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ROGER WILTZ: A fundamental hunting mistake

I don't really want to tell you about this.

No one should know any better than I that a high-powered rifle with a quality scope is a precision instrument.

That if the shooter has a good sense of distance, the shot will probably hit the target. I have had some good reminders over the years.

Some years ago, I was fall turkey hunting in Gregory County. A number of gobblers were in a corn field covered with perhaps ten inches of snow. They didn't appear to be particularly wary, and I decided to quarter toward them on foot. When I was within 30 yards of the edge of the flock, I pulled up my 12-gauge shotgun and rolled one.

While I walked over to fetch him, I crossed deer tracks sprinkled with blood that headed toward the cedars at the northwest edge of the field. Ten yards inside the trees I found a beautiful five-by-five whitetail buck. He had been dead for perhaps four or five days.

Someone had taken a shot from the road, watched the buck as he bounded for the safety of the trees, and assumed he/she had missed. There were no other human tracks in the field. The shooter had never checked to see if the deer was hit. In checking with the landowner, no one had permission to hunt the property.

About 25 years ago I had taken a stand in some timber at the edge of a corn field. A good buck crossed the highway north of me and ran into the field. He stopped on the fence line about 200 yards straight out. I had a steady hold against a deadfall, and I squeezed off the shot. The buck bounded off, flag waving to and fro, into the timber that bordered the Missouri River. I wondered how I could have missed.

Three hours later, I was driving home when it occurred to me that there was no way I missed that shot. I turned around and headed back to the now dusky cornfield. Five yards inside the timber lay my buck piled against a tree. Yes, experience has taught me over the years that a buck that bounds off may well be mortally wounded, even if his tail is erect.

This past November, I had chosen a stand on the north side of a heavily wooded draw. I sat on a grassy slope above the timber. My elevation was equal to the elevation across the draw straight south where the same timbered bottom met the sloped prairie grass.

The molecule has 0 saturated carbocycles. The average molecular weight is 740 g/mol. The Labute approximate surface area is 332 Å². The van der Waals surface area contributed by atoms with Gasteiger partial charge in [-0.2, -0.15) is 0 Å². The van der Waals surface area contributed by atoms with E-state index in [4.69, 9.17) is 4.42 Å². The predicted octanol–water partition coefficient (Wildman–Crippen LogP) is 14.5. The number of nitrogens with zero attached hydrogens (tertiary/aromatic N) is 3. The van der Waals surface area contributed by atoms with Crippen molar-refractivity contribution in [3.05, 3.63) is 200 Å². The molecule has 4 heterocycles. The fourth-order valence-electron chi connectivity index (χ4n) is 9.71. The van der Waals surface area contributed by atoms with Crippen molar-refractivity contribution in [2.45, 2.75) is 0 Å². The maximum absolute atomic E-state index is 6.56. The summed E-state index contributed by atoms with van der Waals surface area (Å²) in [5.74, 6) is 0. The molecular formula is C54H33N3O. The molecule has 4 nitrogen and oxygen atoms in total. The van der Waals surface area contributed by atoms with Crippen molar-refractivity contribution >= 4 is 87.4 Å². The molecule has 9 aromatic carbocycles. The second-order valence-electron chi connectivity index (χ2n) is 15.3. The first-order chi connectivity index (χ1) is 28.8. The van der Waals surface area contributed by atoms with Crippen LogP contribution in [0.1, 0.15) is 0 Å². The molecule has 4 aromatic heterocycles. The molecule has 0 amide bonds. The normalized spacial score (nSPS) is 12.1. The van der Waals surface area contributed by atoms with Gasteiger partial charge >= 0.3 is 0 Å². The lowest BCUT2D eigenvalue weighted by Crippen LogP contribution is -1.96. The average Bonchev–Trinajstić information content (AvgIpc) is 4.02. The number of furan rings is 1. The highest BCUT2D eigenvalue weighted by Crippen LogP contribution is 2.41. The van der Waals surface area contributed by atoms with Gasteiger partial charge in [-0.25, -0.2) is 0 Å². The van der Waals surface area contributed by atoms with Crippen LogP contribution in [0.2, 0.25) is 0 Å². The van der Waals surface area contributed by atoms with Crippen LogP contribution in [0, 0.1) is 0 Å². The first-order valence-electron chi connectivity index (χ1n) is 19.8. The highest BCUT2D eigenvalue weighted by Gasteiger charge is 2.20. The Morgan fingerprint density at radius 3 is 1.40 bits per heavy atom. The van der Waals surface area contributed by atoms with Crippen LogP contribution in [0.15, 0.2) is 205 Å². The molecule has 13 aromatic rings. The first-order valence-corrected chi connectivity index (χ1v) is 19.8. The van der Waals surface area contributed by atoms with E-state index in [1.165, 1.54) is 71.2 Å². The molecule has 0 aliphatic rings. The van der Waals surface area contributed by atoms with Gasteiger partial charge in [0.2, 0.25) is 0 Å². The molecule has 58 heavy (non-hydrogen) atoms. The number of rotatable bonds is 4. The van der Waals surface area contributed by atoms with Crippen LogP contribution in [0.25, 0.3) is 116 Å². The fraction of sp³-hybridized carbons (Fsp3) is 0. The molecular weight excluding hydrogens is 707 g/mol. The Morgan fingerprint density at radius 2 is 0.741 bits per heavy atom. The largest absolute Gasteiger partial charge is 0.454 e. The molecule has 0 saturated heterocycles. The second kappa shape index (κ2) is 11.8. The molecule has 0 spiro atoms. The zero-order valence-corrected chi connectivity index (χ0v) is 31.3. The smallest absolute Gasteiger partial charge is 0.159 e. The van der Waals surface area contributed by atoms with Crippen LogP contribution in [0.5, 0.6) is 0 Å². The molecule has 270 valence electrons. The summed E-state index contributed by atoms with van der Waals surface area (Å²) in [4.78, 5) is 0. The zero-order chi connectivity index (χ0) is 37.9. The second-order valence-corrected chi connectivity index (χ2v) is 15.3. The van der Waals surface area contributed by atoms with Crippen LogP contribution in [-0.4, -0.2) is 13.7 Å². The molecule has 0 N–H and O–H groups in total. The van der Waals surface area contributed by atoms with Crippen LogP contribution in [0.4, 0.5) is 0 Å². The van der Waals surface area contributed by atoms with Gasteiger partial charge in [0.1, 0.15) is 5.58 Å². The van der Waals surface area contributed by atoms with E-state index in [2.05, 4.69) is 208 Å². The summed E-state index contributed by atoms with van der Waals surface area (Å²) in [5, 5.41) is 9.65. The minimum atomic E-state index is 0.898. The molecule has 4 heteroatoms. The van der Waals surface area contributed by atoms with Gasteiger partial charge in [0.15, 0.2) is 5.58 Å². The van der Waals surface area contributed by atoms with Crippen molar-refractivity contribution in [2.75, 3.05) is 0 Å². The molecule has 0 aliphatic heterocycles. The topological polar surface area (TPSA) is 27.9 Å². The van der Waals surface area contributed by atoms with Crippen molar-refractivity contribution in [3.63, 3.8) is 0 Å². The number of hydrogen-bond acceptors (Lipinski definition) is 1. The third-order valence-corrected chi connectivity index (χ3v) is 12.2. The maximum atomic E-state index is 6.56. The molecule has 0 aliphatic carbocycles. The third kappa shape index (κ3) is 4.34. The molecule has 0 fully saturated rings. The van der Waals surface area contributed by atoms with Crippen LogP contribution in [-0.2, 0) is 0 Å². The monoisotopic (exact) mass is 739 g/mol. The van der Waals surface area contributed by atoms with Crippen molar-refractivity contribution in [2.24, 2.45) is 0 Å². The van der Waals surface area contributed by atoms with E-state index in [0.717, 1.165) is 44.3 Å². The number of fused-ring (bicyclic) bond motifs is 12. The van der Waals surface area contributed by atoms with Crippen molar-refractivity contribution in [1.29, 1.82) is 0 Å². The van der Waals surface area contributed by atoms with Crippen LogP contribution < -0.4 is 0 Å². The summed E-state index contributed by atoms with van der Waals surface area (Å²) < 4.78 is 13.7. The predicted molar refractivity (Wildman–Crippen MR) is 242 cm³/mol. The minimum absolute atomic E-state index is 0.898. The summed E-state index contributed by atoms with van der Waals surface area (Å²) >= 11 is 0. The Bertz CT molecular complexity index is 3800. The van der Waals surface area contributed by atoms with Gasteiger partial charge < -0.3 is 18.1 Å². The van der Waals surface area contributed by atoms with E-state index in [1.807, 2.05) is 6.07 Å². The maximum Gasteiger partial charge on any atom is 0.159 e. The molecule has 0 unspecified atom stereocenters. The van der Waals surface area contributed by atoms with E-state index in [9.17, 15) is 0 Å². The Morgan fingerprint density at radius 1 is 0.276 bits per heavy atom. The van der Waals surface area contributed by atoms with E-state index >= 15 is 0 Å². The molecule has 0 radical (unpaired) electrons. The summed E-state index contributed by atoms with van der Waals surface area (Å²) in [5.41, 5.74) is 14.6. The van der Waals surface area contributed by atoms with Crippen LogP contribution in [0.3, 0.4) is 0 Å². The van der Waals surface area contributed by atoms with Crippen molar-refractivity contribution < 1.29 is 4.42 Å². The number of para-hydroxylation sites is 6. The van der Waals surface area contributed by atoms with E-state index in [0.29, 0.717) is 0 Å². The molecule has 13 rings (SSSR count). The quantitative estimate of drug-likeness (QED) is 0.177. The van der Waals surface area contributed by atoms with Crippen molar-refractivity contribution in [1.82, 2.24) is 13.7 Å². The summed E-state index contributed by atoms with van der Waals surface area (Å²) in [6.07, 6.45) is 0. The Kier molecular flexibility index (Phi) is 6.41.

I anticipated seeing deer cross this open area 200 yards out. Two years earlier I had killed a six-by-six whitetail from this same spot, but he had emerged from the timbered bottom straight west of me. I had confidence in my location.

I hadn't been there 15 minutes when a nice muley buck crossed the clearing south of me. He never stopped, and I passed on a shot my partner Doug could have easily made.

Ten minutes later, a gathering of whitetails began to assemble in the same clearing. I adjusted the bipod legs. Two bucks were pushing each other around while a half dozen does looked on. Five or six fawns were also present.

Because the bucks' horns were locked, it was difficult to judge antler size. I did know that the antlers of one were mahogany-colored while the others were light gray. Eventually, both bucks were broadside and no deer stood behind them. I struggled with the notion of taking the shot.

Even with the bipod, I wasn't very steady. Antler size was also an issue. And then, I remembered something Curt had said while we sat around his kitchen table after the previous Sunday afternoon's pheasant hunt. It went something like this. "You'll never get anything if you don't take the shot."

I'm not blaming Curt for taking the shot. I'm a big boy.

After a series of inhales and exhales, I touched the set trigger of my Steyr-Mannlicher .30-06 carbine. Deer ran in every direction.

No "whup" sound.

Nothing lay on the ground.

I had apparently missed.

It wasn't difficult to accept. After all, I never did hold that rifle as steady as I wanted. Apprehension may also have been a factor. Could I navigate the steep banks and ice of the creek bottom with my numb legs?

At any rate, I never crossed the draw and looked for blood on the opposite side hill.

It may have been 45 minutes when another whitetail buck came out of the brush on the opposite slope. He was definitely a shooter. I put the crosshairs on him and touched the trigger. Over he went. I could see his legs kicking in the air. I left my rifle, bipod and heavy parka on the side hill and worked my way to the crick bottom. There would be much work to do, and I didn't want the extra load.

Eventually, I found a place cattle used to cross over. I climbed through the timber and up into the prairie grass. And then to my absolute horror I found a dead buck with mahogany-colored antlers.

My stomach knotted.

I felt sick.

My mind raced as I attempted to think things through. I would field dress both bucks. Then, I would return to the ranch, tell the rancher about it, and then call Game & Fish and tell them what I had done. I expected no mercy and I deserved the worst.

I climbed up to where my second buck lay, but he wasn't there.

For the next hour and a half I cris-crossed the entire slope every six or seven feet. No blood, no buck.

Doug came over and joined the search. Eventually, he called to me and showed me a place where a deer had lain. The grass had obviously been raked back and forth.

"Roger, I'll tell you what happened. You hit an antler and rang his bell! I've seen it happen. He got up and ran off." Other than grazing his skull or hitting another non-lethal area, there was no other explanation.

I deserved no break, but I got one. I made a fundamental mistake. I never searched for sign of a hit on the first buck. I won't make this mistake again.

Why did I fess up to my poor decision? Perhaps I can influence someone else not to make the same mistake. It would make a good hunter safety class lesson.

*See you next week.